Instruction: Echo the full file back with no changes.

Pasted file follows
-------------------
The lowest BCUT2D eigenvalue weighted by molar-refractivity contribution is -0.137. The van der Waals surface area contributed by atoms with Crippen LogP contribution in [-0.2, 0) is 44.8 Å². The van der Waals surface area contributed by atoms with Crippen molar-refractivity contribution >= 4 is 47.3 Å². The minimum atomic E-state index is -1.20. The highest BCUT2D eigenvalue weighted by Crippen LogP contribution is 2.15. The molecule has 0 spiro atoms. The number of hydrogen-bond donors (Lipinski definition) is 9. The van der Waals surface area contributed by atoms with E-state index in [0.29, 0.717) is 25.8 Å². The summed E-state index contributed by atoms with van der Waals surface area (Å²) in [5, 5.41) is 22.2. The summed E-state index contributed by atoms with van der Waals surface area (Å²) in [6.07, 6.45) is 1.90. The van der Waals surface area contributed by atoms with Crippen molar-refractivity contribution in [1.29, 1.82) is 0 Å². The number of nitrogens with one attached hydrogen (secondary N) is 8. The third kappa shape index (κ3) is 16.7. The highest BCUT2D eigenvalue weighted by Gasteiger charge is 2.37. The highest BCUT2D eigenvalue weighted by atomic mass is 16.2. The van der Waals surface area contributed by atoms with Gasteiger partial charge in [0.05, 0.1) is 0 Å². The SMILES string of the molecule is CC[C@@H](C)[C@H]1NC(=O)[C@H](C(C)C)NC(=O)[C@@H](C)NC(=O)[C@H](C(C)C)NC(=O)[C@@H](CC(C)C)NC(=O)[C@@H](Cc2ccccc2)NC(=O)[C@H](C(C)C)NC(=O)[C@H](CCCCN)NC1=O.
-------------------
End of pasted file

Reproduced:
The lowest BCUT2D eigenvalue weighted by molar-refractivity contribution is -0.137. The van der Waals surface area contributed by atoms with Crippen LogP contribution in [-0.2, 0) is 44.8 Å². The van der Waals surface area contributed by atoms with Crippen molar-refractivity contribution >= 4 is 47.3 Å². The minimum atomic E-state index is -1.20. The highest BCUT2D eigenvalue weighted by Crippen LogP contribution is 2.15. The molecule has 0 spiro atoms. The number of hydrogen-bond donors (Lipinski definition) is 9. The van der Waals surface area contributed by atoms with E-state index in [0.29, 0.717) is 25.8 Å². The summed E-state index contributed by atoms with van der Waals surface area (Å²) in [5, 5.41) is 22.2. The summed E-state index contributed by atoms with van der Waals surface area (Å²) in [6.07, 6.45) is 1.90. The van der Waals surface area contributed by atoms with Crippen molar-refractivity contribution in [1.29, 1.82) is 0 Å². The number of nitrogens with one attached hydrogen (secondary N) is 8. The third kappa shape index (κ3) is 16.7. The highest BCUT2D eigenvalue weighted by Gasteiger charge is 2.37. The highest BCUT2D eigenvalue weighted by atomic mass is 16.2. The van der Waals surface area contributed by atoms with Gasteiger partial charge in [0.05, 0.1) is 0 Å². The SMILES string of the molecule is CC[C@@H](C)[C@H]1NC(=O)[C@H](C(C)C)NC(=O)[C@@H](C)NC(=O)[C@H](C(C)C)NC(=O)[C@@H](CC(C)C)NC(=O)[C@@H](Cc2ccccc2)NC(=O)[C@H](C(C)C)NC(=O)[C@H](CCCCN)NC1=O.